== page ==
Chapter 7. File Systems
7.1. Tuning Considerations for File Systems
7.1.1. Formatting Options
Block size can be selected at
mkfs time. The range of valid sizes depends on the system: the upper limit is the maximum page size of the host system, while the lower limit depends on the file system used. The default block size is appropriate for most use cases.
If your system uses striped storage such as RAID5, you can improve performance by aligning data and metadata with the underlying storage geometry at
mkfs time. For software RAID (LVM or MD) and some enterprise hardware storage, this information is queried and set automatically, but in many cases the administrator must specify this geometry manually with
mkfs at the command line.
Metadata-intensive workloads mean that the log section of a journaling file system (such as ext4 and XFS) is updated extremely frequently. To minimize seek time from file system to journal, you can place the journal on dedicated storage. Note, however, that placing the journal on external storage that is slower than the primary file system can nullify any potential advantage associated with using external storage.
mkfstime, with journal devices being specified at mount time. Refer to the
mount(8)man pages for further information.
7.1.2. Mount Options
A write barrier is a kernel mechanism used to ensure that file system metadata is correctly written and ordered on persistent storage, even when storage devices with volatile write caches lose power. File systems with write barriers enabled also ensure that any data transmitted via
fsync() persists across a power outage. Red Hat Enterprise Linux enables barriers by default on all hardware that supports them.
fsync()heavily, or create and delete many small files. For storage with no volatile write cache, or in the rare case where file system inconsistencies and data loss after a power loss is acceptable, barriers can be disabled by using the
nobarriermount option. For further information, refer to the Storage Administration Guide.
Historically, when a file is read, the access time (
atime) for that file must be updated in the inode metadata, which involves additional write I/O. If accurate
atime metadata is not required, mount the file system with the
noatime option to eliminate these metadata updates. In most cases, however,
atime is not a large overhead due to the default relative atime (or
relatime) behavior in the Red Hat Enterprise Linux 6 kernel. The
relatime behavior only updates
atime if the previous
atime is older than the modification time (
mtime) or status change time (
noatimeoption also enables
nodiratimebehavior; there is no need to set both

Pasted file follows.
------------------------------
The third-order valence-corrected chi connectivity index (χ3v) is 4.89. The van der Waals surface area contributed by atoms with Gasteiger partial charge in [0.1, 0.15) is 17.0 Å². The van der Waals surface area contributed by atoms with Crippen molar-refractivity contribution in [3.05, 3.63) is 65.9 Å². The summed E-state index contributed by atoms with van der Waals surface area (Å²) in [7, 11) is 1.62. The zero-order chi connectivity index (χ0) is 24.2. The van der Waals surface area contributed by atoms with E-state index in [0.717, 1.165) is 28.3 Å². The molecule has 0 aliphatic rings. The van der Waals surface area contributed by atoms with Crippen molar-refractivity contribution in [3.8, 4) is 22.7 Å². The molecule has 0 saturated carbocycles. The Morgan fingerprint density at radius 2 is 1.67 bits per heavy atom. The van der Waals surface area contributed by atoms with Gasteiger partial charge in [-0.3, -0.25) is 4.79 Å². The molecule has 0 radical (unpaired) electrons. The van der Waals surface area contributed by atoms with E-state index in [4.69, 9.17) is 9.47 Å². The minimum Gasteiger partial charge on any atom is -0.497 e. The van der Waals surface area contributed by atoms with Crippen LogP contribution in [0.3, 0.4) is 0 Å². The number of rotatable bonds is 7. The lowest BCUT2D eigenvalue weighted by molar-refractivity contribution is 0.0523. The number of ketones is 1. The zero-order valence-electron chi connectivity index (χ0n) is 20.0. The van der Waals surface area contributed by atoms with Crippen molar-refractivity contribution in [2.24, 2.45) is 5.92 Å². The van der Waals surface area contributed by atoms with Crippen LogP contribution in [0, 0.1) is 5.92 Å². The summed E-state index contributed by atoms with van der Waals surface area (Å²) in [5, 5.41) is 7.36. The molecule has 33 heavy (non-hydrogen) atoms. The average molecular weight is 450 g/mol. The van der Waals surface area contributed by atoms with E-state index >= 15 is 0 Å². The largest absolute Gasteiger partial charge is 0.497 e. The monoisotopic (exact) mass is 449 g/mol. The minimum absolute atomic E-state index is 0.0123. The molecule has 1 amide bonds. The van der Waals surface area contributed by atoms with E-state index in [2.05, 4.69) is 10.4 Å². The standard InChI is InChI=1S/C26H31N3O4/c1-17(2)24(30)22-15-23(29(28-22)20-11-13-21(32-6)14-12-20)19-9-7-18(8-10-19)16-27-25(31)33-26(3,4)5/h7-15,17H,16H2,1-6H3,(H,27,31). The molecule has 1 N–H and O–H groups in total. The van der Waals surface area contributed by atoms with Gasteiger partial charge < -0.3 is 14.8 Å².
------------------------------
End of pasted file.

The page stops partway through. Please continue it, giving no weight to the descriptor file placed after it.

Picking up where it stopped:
Read-ahead speeds up file access by pre-fetching data and loading it into the page cache so that it can be available earlier in memory instead of from disk. Some workloads, such as those involving heavy streaming of sequential I/O, benefit from high read-ahead values.
blockdevcommand to view and edit the read-ahead value. To view the current read-ahead value for a particular block device, run:
# blockdev -getra device
# blockdev -setra N device
blockdevcommand will not persist between boots. We recommend creating a run level
init.dscript to set this value during boot.
7.1.3. File system maintenance
Batch discard and online discard operations are features of mounted file systems that discard blocks which are not in use by the file system. These operations are useful for both solid-state drives and thinly-provisioned storage.
fstrimcommand. This command discards all unused blocks in a file system that match the user's criteria. Both operation types are supported for use with the XFS and ext4 file systems in Red Hat Enterprise Linux 6.2 and later as long as the block device underlying the file system supports physical discard operations. Physical discard operations are supported if the value of
/sys/block/device/queue/discard_max_bytesis not zero.
-o discardoption (either in
/etc/fstabor as part of the
mountcommand), and run in realtime without user intervention. Online discard operations only discard blocks that are transitioning from used to free. Online discard operations are supported on ext4 file systems in Red Hat Enterprise Linux 6.2 and later, and on XFS file systems in Red Hat Enterprise Linux 6.4 and later.
7.1.4. Application Considerations
The ext4, XFS, and GFS2 file systems support efficient space pre-allocation via the
fallocate(2) glibc call. In cases where files may otherwise become badly fragmented due to write patterns, leading to poor read performance, space preallocation can be a useful technique. Pre-allocation marks disk space as if it has been allocated to a file, without writing any data into that space. Until real data is written to a pre-allocated block, read operations will return zeroes.